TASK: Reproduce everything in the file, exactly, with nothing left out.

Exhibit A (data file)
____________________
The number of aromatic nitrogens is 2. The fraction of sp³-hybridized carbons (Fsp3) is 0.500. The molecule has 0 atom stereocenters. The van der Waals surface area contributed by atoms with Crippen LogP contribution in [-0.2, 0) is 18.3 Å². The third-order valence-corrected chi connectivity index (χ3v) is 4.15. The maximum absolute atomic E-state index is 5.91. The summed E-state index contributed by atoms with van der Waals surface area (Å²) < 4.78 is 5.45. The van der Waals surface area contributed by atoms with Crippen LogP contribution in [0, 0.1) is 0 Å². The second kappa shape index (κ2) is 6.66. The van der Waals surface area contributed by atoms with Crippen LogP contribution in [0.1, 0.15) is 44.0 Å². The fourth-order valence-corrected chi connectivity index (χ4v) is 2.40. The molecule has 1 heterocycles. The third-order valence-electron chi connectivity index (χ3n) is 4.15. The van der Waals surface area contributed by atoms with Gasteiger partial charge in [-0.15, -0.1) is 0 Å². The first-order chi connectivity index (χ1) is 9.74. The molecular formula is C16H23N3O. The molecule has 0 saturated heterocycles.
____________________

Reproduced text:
The number of aromatic nitrogens is 2. The fraction of sp³-hybridized carbons (Fsp3) is 0.500. The molecule has 0 atom stereocenters. The van der Waals surface area contributed by atoms with Crippen LogP contribution in [-0.2, 0) is 18.3 Å². The third-order valence-corrected chi connectivity index (χ3v) is 4.15. The maximum absolute atomic E-state index is 5.91. The summed E-state index contributed by atoms with van der Waals surface area (Å²) < 4.78 is 5.45. The van der Waals surface area contributed by atoms with Crippen LogP contribution in [0, 0.1) is 0 Å². The second kappa shape index (κ2) is 6.66. The van der Waals surface area contributed by atoms with Crippen LogP contribution in [0.1, 0.15) is 44.0 Å². The fourth-order valence-corrected chi connectivity index (χ4v) is 2.40. The molecule has 1 heterocycles. The third-order valence-electron chi connectivity index (χ3n) is 4.15. The van der Waals surface area contributed by atoms with Gasteiger partial charge in [-0.15, -0.1) is 0 Å². The first-order chi connectivity index (χ1) is 9.74. The molecular formula is C16H23N3O. The molecule has 0 saturated heterocycles.